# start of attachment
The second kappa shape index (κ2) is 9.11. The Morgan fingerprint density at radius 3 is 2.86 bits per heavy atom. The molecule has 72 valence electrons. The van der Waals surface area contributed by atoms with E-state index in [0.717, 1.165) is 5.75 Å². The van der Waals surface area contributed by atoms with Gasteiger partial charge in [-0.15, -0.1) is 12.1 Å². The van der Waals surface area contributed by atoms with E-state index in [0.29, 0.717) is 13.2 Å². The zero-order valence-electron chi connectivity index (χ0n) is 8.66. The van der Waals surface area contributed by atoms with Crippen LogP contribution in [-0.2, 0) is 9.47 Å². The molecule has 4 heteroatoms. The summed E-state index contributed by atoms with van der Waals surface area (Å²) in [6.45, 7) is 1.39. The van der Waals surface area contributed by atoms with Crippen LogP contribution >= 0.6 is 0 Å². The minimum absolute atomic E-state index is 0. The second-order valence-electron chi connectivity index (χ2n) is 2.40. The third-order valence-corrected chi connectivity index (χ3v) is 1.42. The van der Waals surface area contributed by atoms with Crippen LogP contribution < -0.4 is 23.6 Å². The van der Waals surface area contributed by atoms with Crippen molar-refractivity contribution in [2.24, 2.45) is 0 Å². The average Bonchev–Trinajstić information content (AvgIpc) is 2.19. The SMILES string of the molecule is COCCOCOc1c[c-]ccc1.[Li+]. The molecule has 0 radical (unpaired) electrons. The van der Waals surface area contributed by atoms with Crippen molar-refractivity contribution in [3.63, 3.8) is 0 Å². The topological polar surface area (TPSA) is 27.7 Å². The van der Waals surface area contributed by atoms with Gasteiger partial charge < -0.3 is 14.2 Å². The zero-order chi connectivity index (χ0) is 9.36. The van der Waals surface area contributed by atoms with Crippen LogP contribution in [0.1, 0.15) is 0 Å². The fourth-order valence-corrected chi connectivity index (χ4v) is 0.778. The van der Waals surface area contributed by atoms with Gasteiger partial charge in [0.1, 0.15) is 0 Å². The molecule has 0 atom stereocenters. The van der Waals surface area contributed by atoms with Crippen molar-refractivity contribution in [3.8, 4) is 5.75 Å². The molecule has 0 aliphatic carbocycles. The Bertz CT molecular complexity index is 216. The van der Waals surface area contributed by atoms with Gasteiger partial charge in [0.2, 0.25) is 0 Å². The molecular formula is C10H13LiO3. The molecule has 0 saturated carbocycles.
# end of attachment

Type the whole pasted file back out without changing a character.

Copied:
The second kappa shape index (κ2) is 9.11. The Morgan fingerprint density at radius 3 is 2.86 bits per heavy atom. The molecule has 72 valence electrons. The van der Waals surface area contributed by atoms with E-state index in [0.717, 1.165) is 5.75 Å². The van der Waals surface area contributed by atoms with Gasteiger partial charge in [-0.15, -0.1) is 12.1 Å². The van der Waals surface area contributed by atoms with E-state index in [0.29, 0.717) is 13.2 Å². The zero-order valence-electron chi connectivity index (χ0n) is 8.66. The van der Waals surface area contributed by atoms with Crippen LogP contribution in [-0.2, 0) is 9.47 Å². The molecule has 4 heteroatoms. The summed E-state index contributed by atoms with van der Waals surface area (Å²) in [6.45, 7) is 1.39. The van der Waals surface area contributed by atoms with Crippen LogP contribution >= 0.6 is 0 Å². The minimum absolute atomic E-state index is 0. The second-order valence-electron chi connectivity index (χ2n) is 2.40. The third-order valence-corrected chi connectivity index (χ3v) is 1.42. The van der Waals surface area contributed by atoms with Crippen LogP contribution < -0.4 is 23.6 Å². The van der Waals surface area contributed by atoms with Crippen molar-refractivity contribution in [2.24, 2.45) is 0 Å². The average Bonchev–Trinajstić information content (AvgIpc) is 2.19. The SMILES string of the molecule is COCCOCOc1c[c-]ccc1.[Li+]. The molecule has 0 radical (unpaired) electrons. The van der Waals surface area contributed by atoms with Crippen molar-refractivity contribution in [3.63, 3.8) is 0 Å². The topological polar surface area (TPSA) is 27.7 Å². The van der Waals surface area contributed by atoms with Gasteiger partial charge < -0.3 is 14.2 Å². The zero-order chi connectivity index (χ0) is 9.36. The van der Waals surface area contributed by atoms with Crippen LogP contribution in [0.1, 0.15) is 0 Å². The fourth-order valence-corrected chi connectivity index (χ4v) is 0.778. The van der Waals surface area contributed by atoms with Gasteiger partial charge in [0.1, 0.15) is 0 Å². The molecule has 0 atom stereocenters. The van der Waals surface area contributed by atoms with Crippen molar-refractivity contribution in [3.8, 4) is 5.75 Å². The molecule has 0 aliphatic carbocycles. The Bertz CT molecular complexity index is 216. The van der Waals surface area contributed by atoms with Gasteiger partial charge in [0.2, 0.25) is 0 Å². The molecular formula is C10H13LiO3. The molecule has 0 saturated carbocycles.